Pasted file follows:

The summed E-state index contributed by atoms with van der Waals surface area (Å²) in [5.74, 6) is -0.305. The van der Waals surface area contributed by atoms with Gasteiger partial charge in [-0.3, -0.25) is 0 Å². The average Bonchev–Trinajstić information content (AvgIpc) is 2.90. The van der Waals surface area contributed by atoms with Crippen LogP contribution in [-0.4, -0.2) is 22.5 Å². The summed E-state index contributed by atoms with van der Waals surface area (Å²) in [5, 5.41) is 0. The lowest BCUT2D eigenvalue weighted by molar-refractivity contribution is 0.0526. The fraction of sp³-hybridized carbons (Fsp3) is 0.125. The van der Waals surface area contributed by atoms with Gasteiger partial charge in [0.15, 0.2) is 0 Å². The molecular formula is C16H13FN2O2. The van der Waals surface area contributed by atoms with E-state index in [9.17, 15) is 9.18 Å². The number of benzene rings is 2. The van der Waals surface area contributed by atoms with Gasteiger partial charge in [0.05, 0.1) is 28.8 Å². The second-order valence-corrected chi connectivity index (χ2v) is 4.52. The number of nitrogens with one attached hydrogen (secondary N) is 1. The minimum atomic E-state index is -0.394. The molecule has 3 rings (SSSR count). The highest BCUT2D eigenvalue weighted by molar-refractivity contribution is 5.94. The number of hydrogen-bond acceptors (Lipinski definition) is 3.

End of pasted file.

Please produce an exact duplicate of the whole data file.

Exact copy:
The summed E-state index contributed by atoms with van der Waals surface area (Å²) in [5.74, 6) is -0.305. The van der Waals surface area contributed by atoms with Gasteiger partial charge in [-0.3, -0.25) is 0 Å². The average Bonchev–Trinajstić information content (AvgIpc) is 2.90. The van der Waals surface area contributed by atoms with Crippen LogP contribution in [-0.4, -0.2) is 22.5 Å². The summed E-state index contributed by atoms with van der Waals surface area (Å²) in [5, 5.41) is 0. The lowest BCUT2D eigenvalue weighted by molar-refractivity contribution is 0.0526. The fraction of sp³-hybridized carbons (Fsp3) is 0.125. The van der Waals surface area contributed by atoms with Gasteiger partial charge in [0.15, 0.2) is 0 Å². The molecular formula is C16H13FN2O2. The van der Waals surface area contributed by atoms with E-state index in [9.17, 15) is 9.18 Å². The number of benzene rings is 2. The van der Waals surface area contributed by atoms with Gasteiger partial charge in [0.05, 0.1) is 28.8 Å². The second-order valence-corrected chi connectivity index (χ2v) is 4.52. The number of nitrogens with one attached hydrogen (secondary N) is 1. The minimum atomic E-state index is -0.394. The molecule has 3 rings (SSSR count). The highest BCUT2D eigenvalue weighted by molar-refractivity contribution is 5.94. The number of hydrogen-bond acceptors (Lipinski definition) is 3.